Its wild to think about how crazy it would have been to live before electricity was commonly available, in the same timeframe as the train crash.

    Yep, it's also funny, in respect to the travel options we have now, that trains used to be considered the fast way to travel.

    Thanks for the date reference for the establishment of the time zones in the U.S., I knew it was around then, but did not have time to check the reference.

    In around 1938, Britain had a train that travelled at 120 mph.

    Before and during the Civil War, 1860s, people in America were fasciated with death, most likely because many people did not live that long or had their lives cut short.

    Antibiotics only became viable during WWII, they were used on the injured Allied troops during the D-day offensive.


    It's amazing how many things we take for granted in our 'modern' world and how much we do not yet know.

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    Re: The watch that caused the Train Accident, I don't get it

    Feel free to send it to me. I’ll chance it. :)

    Quote Originally Posted by MrBacon View Post
    Poop, you're right. Now I'm going to return my watch.

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    Last edited by Kattywampus; October 25th, 2019 at 02:38. Reason: Emojis didn’t work. :(

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    Re: The watch that caused the Train Accident, I don't get it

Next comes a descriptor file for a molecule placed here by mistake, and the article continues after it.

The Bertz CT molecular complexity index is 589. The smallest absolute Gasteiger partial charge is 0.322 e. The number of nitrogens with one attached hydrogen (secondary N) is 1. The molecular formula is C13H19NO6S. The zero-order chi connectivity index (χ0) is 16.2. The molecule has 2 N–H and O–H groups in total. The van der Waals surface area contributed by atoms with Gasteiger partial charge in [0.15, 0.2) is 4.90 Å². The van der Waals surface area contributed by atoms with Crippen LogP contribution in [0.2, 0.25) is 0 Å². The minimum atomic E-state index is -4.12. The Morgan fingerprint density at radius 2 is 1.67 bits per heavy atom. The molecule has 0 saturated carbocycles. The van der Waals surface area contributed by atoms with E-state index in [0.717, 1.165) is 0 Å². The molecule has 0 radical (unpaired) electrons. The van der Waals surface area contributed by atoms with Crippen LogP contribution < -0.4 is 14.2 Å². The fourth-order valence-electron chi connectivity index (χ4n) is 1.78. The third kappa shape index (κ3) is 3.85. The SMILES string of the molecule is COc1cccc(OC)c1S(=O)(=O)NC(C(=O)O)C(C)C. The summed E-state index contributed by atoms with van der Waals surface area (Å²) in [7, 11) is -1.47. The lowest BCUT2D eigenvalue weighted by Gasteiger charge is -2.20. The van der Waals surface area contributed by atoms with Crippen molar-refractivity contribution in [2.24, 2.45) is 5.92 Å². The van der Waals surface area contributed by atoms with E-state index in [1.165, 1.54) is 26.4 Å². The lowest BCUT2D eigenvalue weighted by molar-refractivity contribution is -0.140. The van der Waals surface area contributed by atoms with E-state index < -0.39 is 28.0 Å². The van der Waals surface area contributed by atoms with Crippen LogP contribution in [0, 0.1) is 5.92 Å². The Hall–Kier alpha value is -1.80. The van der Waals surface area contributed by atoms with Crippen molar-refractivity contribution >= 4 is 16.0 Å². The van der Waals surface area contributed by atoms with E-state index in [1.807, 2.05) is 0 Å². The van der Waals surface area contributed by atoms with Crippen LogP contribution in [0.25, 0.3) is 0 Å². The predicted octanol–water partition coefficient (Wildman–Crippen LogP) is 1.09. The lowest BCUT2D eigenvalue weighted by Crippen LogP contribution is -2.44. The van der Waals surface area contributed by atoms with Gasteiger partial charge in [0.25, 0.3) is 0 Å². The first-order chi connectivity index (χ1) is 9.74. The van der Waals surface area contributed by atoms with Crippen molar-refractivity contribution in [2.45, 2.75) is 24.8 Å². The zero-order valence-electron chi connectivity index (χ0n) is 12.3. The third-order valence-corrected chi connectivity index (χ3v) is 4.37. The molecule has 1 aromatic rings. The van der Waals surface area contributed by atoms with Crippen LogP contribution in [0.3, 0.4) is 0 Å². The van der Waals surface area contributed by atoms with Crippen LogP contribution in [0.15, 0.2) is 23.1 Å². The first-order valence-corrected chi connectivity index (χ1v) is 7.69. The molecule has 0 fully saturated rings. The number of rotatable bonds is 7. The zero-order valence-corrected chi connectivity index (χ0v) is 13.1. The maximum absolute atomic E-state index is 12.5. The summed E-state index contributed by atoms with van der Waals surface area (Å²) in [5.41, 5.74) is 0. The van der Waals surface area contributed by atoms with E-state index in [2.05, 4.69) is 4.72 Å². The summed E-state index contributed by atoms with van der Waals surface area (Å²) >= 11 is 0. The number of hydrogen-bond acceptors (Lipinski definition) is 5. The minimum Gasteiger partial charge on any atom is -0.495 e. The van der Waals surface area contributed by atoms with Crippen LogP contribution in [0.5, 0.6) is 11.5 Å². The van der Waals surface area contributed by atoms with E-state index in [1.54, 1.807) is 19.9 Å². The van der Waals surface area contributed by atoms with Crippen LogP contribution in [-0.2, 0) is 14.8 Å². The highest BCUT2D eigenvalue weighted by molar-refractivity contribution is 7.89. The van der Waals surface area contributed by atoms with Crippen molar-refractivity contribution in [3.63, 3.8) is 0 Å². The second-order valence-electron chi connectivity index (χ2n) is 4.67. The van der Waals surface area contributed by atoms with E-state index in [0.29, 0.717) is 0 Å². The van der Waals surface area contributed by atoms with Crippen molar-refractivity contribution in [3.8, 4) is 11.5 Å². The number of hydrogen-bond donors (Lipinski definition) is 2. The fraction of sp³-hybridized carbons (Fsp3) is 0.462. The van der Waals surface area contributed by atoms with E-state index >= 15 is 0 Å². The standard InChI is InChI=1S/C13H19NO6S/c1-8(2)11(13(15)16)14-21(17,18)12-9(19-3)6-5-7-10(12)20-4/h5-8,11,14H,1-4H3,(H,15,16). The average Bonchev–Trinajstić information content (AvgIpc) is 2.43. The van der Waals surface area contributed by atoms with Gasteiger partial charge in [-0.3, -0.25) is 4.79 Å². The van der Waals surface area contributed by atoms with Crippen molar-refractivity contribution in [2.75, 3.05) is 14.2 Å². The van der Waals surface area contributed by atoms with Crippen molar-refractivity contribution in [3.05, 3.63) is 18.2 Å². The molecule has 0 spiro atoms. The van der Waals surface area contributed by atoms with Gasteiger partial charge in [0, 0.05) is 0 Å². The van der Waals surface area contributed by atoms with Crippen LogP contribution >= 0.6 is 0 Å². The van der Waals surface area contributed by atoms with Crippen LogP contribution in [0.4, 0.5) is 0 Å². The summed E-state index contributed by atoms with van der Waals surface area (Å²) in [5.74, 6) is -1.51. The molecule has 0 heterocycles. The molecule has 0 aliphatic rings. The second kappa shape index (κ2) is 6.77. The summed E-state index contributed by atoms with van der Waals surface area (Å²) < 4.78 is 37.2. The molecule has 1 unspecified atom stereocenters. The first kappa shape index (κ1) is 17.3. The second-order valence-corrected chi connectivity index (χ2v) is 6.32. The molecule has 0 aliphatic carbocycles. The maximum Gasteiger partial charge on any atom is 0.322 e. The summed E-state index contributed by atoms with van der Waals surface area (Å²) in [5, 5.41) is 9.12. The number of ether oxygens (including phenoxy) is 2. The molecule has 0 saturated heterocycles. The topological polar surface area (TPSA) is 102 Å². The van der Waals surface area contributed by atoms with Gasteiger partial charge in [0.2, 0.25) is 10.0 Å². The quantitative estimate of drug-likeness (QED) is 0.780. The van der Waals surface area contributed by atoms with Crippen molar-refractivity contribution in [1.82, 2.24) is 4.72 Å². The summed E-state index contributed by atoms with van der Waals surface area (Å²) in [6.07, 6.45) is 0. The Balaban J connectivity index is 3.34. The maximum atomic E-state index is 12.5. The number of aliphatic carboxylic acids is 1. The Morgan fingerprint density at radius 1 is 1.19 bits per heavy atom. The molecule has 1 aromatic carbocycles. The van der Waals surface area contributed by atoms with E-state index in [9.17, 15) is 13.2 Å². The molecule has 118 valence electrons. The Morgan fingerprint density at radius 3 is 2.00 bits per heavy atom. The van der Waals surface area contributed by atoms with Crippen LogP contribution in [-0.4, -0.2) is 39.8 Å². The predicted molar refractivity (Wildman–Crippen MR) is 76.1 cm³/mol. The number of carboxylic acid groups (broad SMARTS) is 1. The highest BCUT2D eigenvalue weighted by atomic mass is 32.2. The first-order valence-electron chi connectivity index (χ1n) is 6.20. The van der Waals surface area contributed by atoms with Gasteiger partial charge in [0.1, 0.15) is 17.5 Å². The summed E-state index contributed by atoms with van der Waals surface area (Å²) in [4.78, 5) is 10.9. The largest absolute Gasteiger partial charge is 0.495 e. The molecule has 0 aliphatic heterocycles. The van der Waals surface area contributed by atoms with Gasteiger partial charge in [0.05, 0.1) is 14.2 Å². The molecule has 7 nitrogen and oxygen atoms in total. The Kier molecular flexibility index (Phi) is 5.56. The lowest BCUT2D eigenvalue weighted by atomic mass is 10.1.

Quote Originally Posted by dwalby View Post
    Good question about why the mail train didn't stop after finding the sidetrack empty. Or maybe they did stop and then they got rammed by the passenger train before they could back up to the other end of the sidetrack. Trains don't stop quickly, it takes a mile or so. The other question is why did they have such a narrow time margin that 4 minutes was the difference between life/death? Things weren't all that precise in 1891, you'd think they could build in a bit more margin for error while still running a profitable rail service in those days.

    Back in the 1890's what did they use to calibrate their watches? What was the time reference that was known to be 'correct' and how was it distributed to the masses? Not sure how many people had telephones in 1891, maybe they had already deployed the "at the tone, the time will be..." phone service?
    My initial guess is the time standard was sent via Telegraph to the major cities.

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    Re: The watch that caused the Train Accident, I don't get it

    Quote Originally Posted by dwalby View Post
    Good question about why the mail train didn't stop after finding the sidetrack empty. Or maybe they did stop and then they got rammed by the passenger train before they could back up to the other end of the sidetrack. Trains don't stop quickly, it takes a mile or so. The other question is why did they have such a narrow time margin that 4 minutes was the difference between life/death? Things weren't all that precise in 1891, you'd think they could build in a bit more margin for error while still running a profitable rail service in those days.

    Back in the 1890's what did they use to calibrate their watches? What was the time reference that was known to be 'correct' and how was it distributed to the masses? Not sure how many people had telephones in 1891, maybe they had already deployed the "at the tone, the time will be..." phone service?

    Excellent point! Trains can’t stop immediately. But if at least one engineer knew they were doomed, why didn’t he jump from his train to save his life?

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    Re: The watch that caused the Train Accident, I don't get it

    Quote Originally Posted by MrBacon View Post
    Poop, you're right. Now I'm going to return my watch.

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    Just send it to me, I will buy that story and also cover the shipping fees.